Things my mother said: the gift of bilingualism

Last year, a friend of mine discovered that my parents never learned English despite moving to England in 1969.

He raised a brow in askance. “But you speak it so well,” he said, a cheeky smile tugging at the corner of his mouth as he lampooned those who had oh-so-magnanimously paid me the same compliment in the past.

He, a British-born Asian like me, knew there was no reason for me not to speak English well. After all, I was born, raised and educated in England.

Perhaps I shouldn’t be snarky about the compliment. After all, English is my second language despite the fact that I write, think and dream in it (and only it). Continue reading

travel skills: old Indian man in yellow turban

What is the world’s most diverse country?

When Sadiq Khan was voted in as London Mayor, he announced his city ‘the most diverse and fantastic in the world’. This triggered interest from the BBC which ran a podcast examining his claim. The podcast named the Canadian city of Toronto as the most diverse but in doing so, highlighted a number of methodological problems that also apply when measuring the world’s most diverse country. Continue reading

how to improve your vocabulary

How to improve your vocabulary: 6 tips for language learners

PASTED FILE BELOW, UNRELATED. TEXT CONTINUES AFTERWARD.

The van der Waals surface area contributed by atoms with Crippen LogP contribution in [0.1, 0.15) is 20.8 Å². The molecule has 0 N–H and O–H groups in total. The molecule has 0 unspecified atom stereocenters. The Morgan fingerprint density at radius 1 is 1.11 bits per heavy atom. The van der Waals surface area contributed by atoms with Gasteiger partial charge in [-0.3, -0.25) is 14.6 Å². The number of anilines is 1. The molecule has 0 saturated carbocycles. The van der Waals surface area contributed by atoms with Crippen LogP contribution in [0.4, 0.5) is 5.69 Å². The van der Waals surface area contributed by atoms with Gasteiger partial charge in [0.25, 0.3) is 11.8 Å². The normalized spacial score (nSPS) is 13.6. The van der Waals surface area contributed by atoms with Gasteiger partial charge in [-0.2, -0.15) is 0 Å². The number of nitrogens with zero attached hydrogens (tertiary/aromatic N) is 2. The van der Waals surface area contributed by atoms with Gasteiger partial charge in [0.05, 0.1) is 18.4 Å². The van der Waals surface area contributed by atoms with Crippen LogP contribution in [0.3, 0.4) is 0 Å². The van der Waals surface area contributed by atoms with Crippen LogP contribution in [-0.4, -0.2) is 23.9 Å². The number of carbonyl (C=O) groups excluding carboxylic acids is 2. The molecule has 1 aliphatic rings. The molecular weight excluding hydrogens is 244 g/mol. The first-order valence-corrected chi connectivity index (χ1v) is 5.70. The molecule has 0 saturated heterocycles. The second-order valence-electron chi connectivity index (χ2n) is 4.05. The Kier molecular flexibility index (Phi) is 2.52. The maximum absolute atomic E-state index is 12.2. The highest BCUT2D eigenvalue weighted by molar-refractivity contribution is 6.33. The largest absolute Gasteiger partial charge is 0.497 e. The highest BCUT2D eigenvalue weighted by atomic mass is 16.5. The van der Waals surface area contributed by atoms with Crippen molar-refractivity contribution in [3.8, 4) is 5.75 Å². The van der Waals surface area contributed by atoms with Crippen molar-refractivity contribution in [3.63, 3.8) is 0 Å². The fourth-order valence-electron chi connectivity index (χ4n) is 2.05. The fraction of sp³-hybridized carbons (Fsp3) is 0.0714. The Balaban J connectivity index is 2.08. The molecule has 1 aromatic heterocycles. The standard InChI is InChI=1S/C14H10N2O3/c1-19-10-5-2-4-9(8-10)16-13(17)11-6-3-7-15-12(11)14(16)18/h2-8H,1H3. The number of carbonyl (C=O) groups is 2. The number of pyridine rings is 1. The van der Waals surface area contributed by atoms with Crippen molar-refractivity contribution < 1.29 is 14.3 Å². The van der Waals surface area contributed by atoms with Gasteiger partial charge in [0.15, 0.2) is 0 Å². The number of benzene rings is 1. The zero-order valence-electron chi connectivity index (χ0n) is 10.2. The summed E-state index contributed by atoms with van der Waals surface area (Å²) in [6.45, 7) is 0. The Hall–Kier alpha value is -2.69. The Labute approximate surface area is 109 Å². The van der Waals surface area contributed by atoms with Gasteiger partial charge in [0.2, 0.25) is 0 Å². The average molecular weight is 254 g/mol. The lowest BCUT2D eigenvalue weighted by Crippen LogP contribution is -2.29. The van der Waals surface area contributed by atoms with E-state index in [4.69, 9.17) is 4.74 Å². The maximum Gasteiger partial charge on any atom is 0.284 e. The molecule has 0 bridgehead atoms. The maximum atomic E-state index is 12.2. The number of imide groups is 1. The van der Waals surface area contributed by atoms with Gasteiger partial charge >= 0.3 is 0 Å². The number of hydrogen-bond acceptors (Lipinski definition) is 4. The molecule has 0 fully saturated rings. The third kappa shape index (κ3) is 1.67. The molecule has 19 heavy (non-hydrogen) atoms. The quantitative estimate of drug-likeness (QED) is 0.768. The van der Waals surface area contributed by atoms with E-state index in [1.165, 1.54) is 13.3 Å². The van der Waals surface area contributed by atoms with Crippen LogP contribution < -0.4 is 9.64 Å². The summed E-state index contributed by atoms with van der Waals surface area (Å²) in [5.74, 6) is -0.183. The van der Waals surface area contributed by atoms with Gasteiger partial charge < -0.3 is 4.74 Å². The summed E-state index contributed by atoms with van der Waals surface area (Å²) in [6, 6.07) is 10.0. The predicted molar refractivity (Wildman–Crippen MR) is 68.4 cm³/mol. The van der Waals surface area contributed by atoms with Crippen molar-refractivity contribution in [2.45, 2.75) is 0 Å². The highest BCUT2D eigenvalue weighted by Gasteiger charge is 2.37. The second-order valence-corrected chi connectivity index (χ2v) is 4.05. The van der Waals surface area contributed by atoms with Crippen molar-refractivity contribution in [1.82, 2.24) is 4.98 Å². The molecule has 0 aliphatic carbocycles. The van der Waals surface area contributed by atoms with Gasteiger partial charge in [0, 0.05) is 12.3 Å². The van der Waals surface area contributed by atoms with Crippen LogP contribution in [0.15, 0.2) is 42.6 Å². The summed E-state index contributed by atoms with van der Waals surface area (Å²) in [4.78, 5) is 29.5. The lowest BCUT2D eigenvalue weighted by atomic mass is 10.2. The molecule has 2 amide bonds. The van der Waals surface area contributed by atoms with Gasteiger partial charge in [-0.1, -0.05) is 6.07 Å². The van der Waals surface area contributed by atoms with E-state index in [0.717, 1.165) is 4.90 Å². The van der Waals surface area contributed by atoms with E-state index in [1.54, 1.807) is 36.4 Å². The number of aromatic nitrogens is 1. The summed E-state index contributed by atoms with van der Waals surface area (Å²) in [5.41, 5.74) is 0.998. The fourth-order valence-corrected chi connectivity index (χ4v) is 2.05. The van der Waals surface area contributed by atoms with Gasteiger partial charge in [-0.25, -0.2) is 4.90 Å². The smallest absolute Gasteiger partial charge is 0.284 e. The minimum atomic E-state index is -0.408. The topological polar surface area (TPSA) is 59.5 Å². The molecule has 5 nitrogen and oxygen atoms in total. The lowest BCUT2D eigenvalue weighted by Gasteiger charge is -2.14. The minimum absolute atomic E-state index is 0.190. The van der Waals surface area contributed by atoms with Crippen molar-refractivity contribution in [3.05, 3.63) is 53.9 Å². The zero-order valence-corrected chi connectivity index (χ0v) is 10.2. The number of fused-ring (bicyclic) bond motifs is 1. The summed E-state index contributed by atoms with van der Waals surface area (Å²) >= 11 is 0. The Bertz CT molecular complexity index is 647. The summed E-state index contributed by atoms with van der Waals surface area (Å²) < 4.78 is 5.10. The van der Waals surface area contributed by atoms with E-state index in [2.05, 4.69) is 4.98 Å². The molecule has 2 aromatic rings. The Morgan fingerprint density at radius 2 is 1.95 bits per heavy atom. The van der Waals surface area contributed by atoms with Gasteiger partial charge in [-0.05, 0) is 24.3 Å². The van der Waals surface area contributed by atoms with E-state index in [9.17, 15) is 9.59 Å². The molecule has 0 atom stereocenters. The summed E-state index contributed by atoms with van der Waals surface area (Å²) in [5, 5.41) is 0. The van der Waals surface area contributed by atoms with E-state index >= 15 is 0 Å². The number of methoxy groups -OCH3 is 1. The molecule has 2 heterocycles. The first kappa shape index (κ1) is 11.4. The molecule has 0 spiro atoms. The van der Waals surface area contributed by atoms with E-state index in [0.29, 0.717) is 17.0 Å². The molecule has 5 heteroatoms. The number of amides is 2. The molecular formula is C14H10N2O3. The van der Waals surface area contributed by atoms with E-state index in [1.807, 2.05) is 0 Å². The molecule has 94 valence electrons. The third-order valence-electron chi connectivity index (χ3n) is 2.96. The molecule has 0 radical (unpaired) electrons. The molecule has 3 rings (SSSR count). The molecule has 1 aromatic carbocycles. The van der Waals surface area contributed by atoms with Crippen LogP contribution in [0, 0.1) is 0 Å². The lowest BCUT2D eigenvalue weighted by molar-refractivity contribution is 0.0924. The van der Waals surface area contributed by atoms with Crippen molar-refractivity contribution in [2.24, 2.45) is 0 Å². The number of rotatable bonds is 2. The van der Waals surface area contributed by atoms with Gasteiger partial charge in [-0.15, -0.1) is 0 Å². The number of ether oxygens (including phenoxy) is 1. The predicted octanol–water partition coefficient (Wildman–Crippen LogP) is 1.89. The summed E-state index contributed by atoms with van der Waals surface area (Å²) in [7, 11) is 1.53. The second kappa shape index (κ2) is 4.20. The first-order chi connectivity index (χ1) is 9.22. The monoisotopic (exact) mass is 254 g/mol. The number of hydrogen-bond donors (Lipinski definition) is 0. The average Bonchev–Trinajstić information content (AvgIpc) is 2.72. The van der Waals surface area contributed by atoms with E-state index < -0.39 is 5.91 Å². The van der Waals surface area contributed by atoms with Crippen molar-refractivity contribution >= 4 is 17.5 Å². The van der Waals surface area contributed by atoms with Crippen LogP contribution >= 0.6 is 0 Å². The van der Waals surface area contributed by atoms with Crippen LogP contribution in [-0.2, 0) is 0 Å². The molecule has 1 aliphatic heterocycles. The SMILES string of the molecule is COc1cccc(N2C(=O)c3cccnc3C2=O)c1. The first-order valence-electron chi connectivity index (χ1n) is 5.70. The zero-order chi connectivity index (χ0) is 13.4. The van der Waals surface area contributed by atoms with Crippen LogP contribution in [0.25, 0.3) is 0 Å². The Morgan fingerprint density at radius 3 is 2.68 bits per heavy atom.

After five months in South America followed by several months of self study, I’ve finally got a handle on Spanish grammar. I’ve now shifted focus onto vocabulary which is much more fun. As part of my efforts, I’ve put together six tips on how to improve your vocabulary, along with useful tools that will help at each juncture. If you’ve successfully improved your vocabulary in a foreign language, share your secrets in the comments below. Continue reading

Most popular languages being learned around the world

At Atlas & Boots, we have mentioned Duolingo in nearly all our language posts, be it expert tips for learning multiple languages or tools for lazy learners. We are big fans of the app and were intrigued by its recent findings on the most popular languages being studied around the world.

The team mined data from every country in the world over the course of three months to identify the most popular languages being studied by its 120 million users. The results are fascinating. Continue reading

travel skills: balloon flying

10 travel skills to learn in 2016

We at Atlas & Boots are occasionally approached for our “expert advice” on travel. We find this in equal parts flattering and embarrassing. After all, what makes an “expert traveller” anyway? Is it just knowing how to pack well, where to buy insurance and how to collect air miles? Or does it run deeper than that?